Wednesday, 8 April 2009

To the People of God – To the Laos - April 2009

Dear People of God

I am writing this in Holy Week, knowing that it will almost certainly reach most of you after Easter Sunday. This underlines to me the constant presence with us of both death and life, of both sorrow and hope.

Rarely a week passes in Bishopscourt without our receiving news of the death or serious illness of a member of the clergy or their immediate family, whom we then remember in Bishopscourt Chapel in our daily services of Morning and Evening Prayer and the Eucharist. Recently we mourned the death of Sarah Breytenbach, wife of Bishop Martin of the Diocese of Christ the King – to whom and to whose family we extend our condolences. I was privileged to participate in Sarah’s funeral, where we not only grieved her passing, but gave thanks for her life – a life she lived ‘with abundance’ even through the years of her cancer, in which she had a remarkable ministry to so many people.

Our faith dares us to celebrate life in the face of death – as confidently as Sarah did, and as we did after her death. Yes, we shall all die, and all those we love must also die – and death brings pain and loss and grief that tears our heart, and we must never underestimate this sadness. But death is never the last word. It is never the end of the story. For we are Easter people.

St Paul puts it this way in his first letter to the Corinthians ‘If Christ has not been raised your faith is futile, and you are still in your sins; then those also who have died in Christ have perished. If for this life only we have hoped in Christ, we are of all people most to be pitied. But in fact Christ has been raised from the dead, the first fruits of those who have died … for as in Adam all die, so all will be made alive in Christ’ (1 Cor 15:17-22).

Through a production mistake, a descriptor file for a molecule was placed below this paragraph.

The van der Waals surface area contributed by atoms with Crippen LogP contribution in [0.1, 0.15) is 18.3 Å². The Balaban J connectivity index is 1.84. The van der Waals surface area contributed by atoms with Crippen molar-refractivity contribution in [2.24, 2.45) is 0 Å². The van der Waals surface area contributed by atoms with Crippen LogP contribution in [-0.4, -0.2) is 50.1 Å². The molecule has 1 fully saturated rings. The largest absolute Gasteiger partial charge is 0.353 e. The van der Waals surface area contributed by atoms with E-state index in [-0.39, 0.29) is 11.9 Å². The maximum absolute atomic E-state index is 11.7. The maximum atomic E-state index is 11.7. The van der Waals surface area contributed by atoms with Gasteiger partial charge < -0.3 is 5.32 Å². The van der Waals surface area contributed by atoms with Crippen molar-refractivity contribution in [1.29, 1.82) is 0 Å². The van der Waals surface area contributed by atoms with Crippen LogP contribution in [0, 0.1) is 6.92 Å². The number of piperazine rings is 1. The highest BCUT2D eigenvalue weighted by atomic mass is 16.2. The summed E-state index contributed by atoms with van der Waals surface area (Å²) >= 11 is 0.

Alleluia! Christ is Risen Indeed!

This is why, even in Holy Week, we do not stand at the foot of the cross in the same way that the disciples did. We cannot pretend that we do not know that Good Friday is followed by Easter Sunday. But this should not lessen our awe and wonder. For the disciples did not yet understand why Jesus had to die, or how it was that in death he conquered death and destroyed the power of sin. We have that knowledge – and so we watch and wait, not with the sort of dread and despair that filled them, but in the hope of being more deeply drawn into the mystery of his passion, death and resurrection.

And therefore we ponder well-known words of Scripture, asking that as we accept them in our minds, and hold them in our hearts, we may also come to grasp them more and more fully in our souls, our spirits, our inmost beings, even though they are beyond the total comprehension of finite, fallible human beings.

So with awe and wonder we reflect on how the Word was made flesh and dwelt among us (Jn 1:14), and, emptying himself and being found in human form, he humbled himself and became obedient to the point of death, even death on a cross (Phil 2:7,8). As the Lamb of God who takes away the sin of the world (Jn 1:29), he shows the greatest love of all, laying down his life for his friends (Jn 15:13); and though he wrestled in prayer asking that if possible, that cup might pass him by, more than this, he committed himself to the will of God the Father (Mk 14:36), for he knew, as he had already told his followers, that the Son of Man came not to be served but to serve and to give his life as a ransom for many (Mk 10:45).